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Correctly accounting for inventory purchases (COGS)

Estimated reading time: 14 minutes

When you’re running an ecommerce store, it is super important to know exactly what you have in stock, how much it’s worth, and how quickly it sells. This is the essence of inventory accounting.

Good inventory accounting helps you:

  • Make smart decisions about buying, pricing, and selling your products
  • Spot trends & avoid stockouts
  • Spot discrepancies
  • Manage cash flow better

Plus, it keeps you in the loop with what’s making you money and what’s just taking up space.

In short, understanding inventory accounting can be the secret sauce to taking your ecommerce business from good to great.

In this article, we’ll cover:

Key Inventory Accounting Concepts and Terms

Without understanding terms like COGS, inventory turnover, and shrinkage, you can easily make costly mistakes.

Inventory terms aren’t just jargon; they are tools to help you track your stock, manage your finances, boost profitability, and make informed decisions.

The essential terms every ecommerce business owner should know are:

  • Beginning inventory
  • Ending inventory
  • Inventory turnover
  • Cost of goods sold (COGS)
  • Inventory shrinkage
  • Inventory write-off

Beginning Inventory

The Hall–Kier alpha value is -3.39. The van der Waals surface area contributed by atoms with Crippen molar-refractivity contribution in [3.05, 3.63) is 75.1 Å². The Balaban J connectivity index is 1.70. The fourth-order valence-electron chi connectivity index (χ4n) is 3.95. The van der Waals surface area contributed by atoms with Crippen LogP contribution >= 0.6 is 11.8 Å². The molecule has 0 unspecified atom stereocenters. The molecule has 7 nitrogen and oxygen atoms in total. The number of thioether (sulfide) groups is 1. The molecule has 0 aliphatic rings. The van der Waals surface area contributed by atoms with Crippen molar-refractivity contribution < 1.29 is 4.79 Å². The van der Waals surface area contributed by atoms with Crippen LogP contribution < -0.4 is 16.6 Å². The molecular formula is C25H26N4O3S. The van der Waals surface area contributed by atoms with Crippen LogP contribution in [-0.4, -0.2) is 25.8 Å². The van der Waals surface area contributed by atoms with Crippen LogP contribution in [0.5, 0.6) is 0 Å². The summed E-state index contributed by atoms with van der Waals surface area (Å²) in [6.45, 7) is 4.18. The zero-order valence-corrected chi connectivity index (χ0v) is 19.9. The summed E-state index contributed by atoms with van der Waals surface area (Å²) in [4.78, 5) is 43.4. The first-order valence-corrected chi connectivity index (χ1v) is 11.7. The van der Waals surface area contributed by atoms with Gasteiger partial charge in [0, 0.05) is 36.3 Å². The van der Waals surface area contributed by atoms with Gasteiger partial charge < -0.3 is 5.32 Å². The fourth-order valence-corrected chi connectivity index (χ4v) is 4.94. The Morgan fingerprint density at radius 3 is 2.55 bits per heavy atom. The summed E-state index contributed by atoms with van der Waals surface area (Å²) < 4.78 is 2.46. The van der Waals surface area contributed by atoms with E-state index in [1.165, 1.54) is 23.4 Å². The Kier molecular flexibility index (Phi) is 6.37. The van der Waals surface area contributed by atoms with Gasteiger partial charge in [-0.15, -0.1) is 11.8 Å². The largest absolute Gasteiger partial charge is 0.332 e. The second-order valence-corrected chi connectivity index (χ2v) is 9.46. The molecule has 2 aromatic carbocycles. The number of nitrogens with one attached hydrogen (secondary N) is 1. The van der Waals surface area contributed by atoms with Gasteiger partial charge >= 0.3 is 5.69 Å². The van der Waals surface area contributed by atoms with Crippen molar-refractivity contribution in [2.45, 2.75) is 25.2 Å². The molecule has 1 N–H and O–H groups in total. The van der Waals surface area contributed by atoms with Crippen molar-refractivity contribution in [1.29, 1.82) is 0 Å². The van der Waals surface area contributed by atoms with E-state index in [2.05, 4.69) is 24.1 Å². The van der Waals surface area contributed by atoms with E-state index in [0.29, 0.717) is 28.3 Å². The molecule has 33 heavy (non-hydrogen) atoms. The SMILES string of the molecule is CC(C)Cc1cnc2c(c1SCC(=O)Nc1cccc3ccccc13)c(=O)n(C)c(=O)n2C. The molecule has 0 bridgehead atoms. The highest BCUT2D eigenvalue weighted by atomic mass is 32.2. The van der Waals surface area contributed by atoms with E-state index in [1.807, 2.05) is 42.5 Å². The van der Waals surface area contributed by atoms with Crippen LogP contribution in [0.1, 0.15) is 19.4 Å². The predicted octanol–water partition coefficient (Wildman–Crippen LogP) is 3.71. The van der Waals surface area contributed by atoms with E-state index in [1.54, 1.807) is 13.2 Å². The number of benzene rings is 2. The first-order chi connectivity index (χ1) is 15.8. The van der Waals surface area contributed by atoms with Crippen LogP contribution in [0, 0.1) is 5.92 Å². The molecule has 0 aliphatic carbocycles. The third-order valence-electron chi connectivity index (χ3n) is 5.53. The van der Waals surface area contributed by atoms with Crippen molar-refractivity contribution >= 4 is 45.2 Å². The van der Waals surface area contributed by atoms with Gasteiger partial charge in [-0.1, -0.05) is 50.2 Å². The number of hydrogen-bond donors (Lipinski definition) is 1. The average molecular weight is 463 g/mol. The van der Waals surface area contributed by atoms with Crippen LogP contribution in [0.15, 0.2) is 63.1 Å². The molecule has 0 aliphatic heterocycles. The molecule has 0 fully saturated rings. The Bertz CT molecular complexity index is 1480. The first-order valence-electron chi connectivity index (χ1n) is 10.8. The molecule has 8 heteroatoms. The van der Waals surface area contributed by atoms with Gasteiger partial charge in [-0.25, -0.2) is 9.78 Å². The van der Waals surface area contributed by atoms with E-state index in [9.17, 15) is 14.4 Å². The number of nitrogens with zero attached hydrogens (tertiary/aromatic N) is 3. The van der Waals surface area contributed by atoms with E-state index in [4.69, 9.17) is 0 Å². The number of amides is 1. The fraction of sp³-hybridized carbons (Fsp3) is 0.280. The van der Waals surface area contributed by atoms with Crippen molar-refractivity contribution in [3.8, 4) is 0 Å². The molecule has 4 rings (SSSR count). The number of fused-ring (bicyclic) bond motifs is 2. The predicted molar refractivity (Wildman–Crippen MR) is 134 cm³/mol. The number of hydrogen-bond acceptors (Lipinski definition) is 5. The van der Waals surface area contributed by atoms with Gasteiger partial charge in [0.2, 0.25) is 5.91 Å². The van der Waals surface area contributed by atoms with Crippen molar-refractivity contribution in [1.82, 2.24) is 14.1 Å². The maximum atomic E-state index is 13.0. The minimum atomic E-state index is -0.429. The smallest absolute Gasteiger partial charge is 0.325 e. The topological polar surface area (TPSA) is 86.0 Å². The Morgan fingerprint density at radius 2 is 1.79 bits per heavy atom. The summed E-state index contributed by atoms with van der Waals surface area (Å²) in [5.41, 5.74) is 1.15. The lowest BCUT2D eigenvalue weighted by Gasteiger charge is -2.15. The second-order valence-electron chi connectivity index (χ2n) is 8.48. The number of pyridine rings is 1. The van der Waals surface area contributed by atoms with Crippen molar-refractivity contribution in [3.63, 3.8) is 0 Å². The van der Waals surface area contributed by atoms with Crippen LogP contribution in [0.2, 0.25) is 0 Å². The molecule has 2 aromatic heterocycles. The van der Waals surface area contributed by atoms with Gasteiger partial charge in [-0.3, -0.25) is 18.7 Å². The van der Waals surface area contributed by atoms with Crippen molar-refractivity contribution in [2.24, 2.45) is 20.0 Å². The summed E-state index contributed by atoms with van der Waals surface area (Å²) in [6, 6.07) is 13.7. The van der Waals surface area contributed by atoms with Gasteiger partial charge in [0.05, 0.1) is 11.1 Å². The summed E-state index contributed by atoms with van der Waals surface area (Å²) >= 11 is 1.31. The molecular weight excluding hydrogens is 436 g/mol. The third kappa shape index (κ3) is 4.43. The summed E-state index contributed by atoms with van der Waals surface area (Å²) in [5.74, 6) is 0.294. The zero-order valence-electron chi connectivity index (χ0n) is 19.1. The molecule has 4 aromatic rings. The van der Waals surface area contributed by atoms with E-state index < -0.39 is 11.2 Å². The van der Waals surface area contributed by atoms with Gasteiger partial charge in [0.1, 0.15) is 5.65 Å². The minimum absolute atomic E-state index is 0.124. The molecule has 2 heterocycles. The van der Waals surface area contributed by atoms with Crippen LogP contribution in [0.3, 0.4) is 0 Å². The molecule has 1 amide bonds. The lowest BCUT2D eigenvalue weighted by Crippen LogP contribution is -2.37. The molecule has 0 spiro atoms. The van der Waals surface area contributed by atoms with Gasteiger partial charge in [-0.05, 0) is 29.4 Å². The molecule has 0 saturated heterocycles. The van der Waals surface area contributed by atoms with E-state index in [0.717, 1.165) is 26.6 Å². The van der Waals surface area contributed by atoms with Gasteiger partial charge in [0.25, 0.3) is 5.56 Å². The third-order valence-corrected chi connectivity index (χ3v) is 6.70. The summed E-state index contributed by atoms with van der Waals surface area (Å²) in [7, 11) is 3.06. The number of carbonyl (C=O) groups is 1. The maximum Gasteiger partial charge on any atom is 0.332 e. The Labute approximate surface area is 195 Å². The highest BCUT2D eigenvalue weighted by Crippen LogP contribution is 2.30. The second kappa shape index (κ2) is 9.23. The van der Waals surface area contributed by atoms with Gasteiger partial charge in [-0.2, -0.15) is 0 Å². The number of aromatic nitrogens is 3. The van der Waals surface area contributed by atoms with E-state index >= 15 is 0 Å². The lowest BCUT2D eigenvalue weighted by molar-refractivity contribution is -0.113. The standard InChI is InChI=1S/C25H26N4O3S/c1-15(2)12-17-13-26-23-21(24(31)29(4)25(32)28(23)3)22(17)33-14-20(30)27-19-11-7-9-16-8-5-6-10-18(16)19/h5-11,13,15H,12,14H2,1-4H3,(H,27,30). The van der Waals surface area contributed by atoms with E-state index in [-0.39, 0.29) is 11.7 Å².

Beginning inventory is the value of the stock you have on hand at the START of an accounting period. It’s your baseline for tracking inventory changes over time.

It is a critical part of calculating your cost of goods sold (COGS), which directly affects your gross profit and overall profitability.

Essentially, beginning inventory sets the stage for understanding how well your inventory is performing and helps you plan for future purchasing, sales, and growth strategies.

Ending Inventory

Ending inventory is the value of the stock you have on hand at the END of an accounting period. It represents the goods that remain unsold.

Knowing your ending inventory helps you determine your inventory turnover rate and ensure that your financial statements reflect the true value of your assets.

Inventory Turnover

Inventory turnover is a measure of how often your inventory is sold and replaced over a specific period.

A high turnover rate indicates strong sales and efficient inventory use, while a low rate might signal overstocking or weak sales.

Understanding this metric helps you meet customer demand without tying up too much capital in unsold goods.

Cost of Goods Sold (COGS)

This is a BIG one!

Cost of Goods Sold (COGS) is the total cost of producing or purchasing the goods that your business sells during a specific period.

This includes the direct expenses that are tied to the production of goods, such as:

  • Materials
  • Labor
  • Manufacturing overhead

COGS also includes the landed costs associated with the product’s journey from your supplier to your warehouse, including:

  • Shipping Costs
  • Customs and Duties
  • Taxes
  • Insurance
  • Handling Fees
  • Storage Fees

COGS directly impacts your gross profit and overall profitability.

By accurately calculating COGS, you can determine how much it costs you to produce and/or obtain your products and set appropriate pricing to ensure profitability.

Inventory Shrinkage

Inventory shrinkage refers to the difference between the recorded inventory on your books and the actual physical inventory you have on hand.

This loss of inventory is due to theft, damage, misplacement, or clerical errors.